I can rest easy now that I know the grim details surrounding the death of Brother Rice teacher Al Filan. I feel better now that I’m aware of the sensational specifics that apparently led to his January death at the hands of a prostitute.
Alisha Walker, a 21-year-old prostitute from Ohio, is being charged in Filan’s death. She’s being held without bail in the Cook County Jail and is next expected in court May 28.
I now know, for example, that investigators found multiple ads from an online female escort service on the desk in Filan’s home. Also, the veteran teacher was found under a bay window on his kitchen floor wearing a gray sweatshirt, jeans and brown socks, according to an autopsy report that was reported by other media outlets.
But there’s more.
Filan was found lying face-up with his head resting against the base molding at the bottom of a wall and tilted toward the left shoulder. His hands were resting on his mid-section, his right leg was extended and his left leg was bent at the knee with his foot resting against a chair that had fallen over, the report said.
Well, the report goes on to describe the location of 14 knife wounds and the condition of the body after it was discovered during a Jan. 21 well-being check at Filan’s Orland Park home.
I get it. Reporting the details of an autopsy report is part of an ongoing story when someone allegedly is murdered or dies as a result of suspicious circumstances. It’s part of our job as reporters. And you, as readers, have the right to know what happened.
For instance, the information about the stab wounds Filan incurred are important because Walker contends she acted in self-defense after she and Filan fought over money. The number and location of wounds may support or disapprove her claim in court.
Unfortunately, some enjoy reading these titillating tidbits, which have all the makings of a cable TV movie.
But what about Filan’s family and friends? Do they have no right to privacy? Or must they endure unending media reports about his gruesome death—each and every excruciating detail.
For example, more than one newspaper report led with the information about escort service ads found on Filan’s desk.
Let’s be honest, that’s not the most important detail in the autopsy and police reports, but it’s the most salacious item, so the media plays it up because it implies that Filan regularly sought the services of call girls. Maybe he did, and it clearly is not appropriate conduct for a man teaching at a Catholic high school.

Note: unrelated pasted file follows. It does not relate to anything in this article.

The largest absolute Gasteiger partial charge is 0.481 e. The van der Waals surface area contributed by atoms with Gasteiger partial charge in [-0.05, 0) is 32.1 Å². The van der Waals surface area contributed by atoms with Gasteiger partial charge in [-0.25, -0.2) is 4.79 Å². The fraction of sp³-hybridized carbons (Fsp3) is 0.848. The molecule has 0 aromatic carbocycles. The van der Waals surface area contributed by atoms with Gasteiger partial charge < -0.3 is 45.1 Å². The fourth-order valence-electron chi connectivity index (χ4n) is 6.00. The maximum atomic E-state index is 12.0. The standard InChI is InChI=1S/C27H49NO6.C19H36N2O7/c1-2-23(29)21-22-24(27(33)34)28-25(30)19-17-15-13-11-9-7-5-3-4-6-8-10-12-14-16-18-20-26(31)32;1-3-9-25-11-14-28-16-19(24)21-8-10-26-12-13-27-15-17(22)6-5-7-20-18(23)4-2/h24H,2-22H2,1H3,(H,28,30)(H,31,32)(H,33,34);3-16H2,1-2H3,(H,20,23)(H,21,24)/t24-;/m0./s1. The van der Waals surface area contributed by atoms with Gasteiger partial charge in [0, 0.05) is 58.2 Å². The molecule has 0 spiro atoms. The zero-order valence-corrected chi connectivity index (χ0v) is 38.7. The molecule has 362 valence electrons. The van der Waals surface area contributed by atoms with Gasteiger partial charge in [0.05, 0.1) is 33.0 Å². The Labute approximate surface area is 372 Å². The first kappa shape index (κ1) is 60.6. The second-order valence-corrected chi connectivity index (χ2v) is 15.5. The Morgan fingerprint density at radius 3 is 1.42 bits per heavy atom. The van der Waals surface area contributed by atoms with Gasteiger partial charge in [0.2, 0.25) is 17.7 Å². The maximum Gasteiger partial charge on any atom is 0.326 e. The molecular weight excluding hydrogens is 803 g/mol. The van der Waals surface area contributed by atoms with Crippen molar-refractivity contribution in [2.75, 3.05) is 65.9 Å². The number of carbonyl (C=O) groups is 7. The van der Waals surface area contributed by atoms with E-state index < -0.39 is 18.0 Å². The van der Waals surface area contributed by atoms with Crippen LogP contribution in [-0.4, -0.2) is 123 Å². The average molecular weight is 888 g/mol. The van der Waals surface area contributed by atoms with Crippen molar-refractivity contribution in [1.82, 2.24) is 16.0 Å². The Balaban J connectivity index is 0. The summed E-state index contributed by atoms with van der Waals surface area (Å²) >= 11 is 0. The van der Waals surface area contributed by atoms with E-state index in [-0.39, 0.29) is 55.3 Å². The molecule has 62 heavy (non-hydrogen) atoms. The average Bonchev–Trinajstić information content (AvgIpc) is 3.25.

Filan had a weakness, and he paid dearly for it in the end. When the incident occurred, he took a beating on Facebook from a slew of judgmental folks who apparently would be fine with a thorough inspection and public reveal of their private lives.
As a newspaper reporter, I routinely advocate for our rights to inform the public with as much information as possible. We are not public relations or marketing people hired to put a positive spin on story. But we have an obligation to be sensitive and think about the impact our writing will have on others. That responsibility is routinely overlooked.
Maybe I’m too close to the Filan story. I attended Brother Rice High School, where he taught for 40 years. He was my teacher on one occasion, but I did not know him well—had no real affinity for the man. I just think that a man who committed himself to young people both in the classroom and on the athletic field deserves a modicum of respect.
I found one sentence in a Sun-Times story about the autopsy report especially interesting. “Though Filan taught at Brother Rice for nearly 40 years, it was a representative of a nearby hotel in Orland Park where he also apparently worked that contacted police and asked for a well-being check after Filan failed to show up for a Jan. 20 shift, according to the report,” the story said.
Read that sentence carefully and appears to be saying that Brother Rice did not care enough about one of their own to check on their well-being check.
Of course, Jan. 20 was Martin Luther King Day and school was not in session. I’m sure Brother Rice appreciates the subtle insinuation that they did not care enough about Filan to pick up the phone.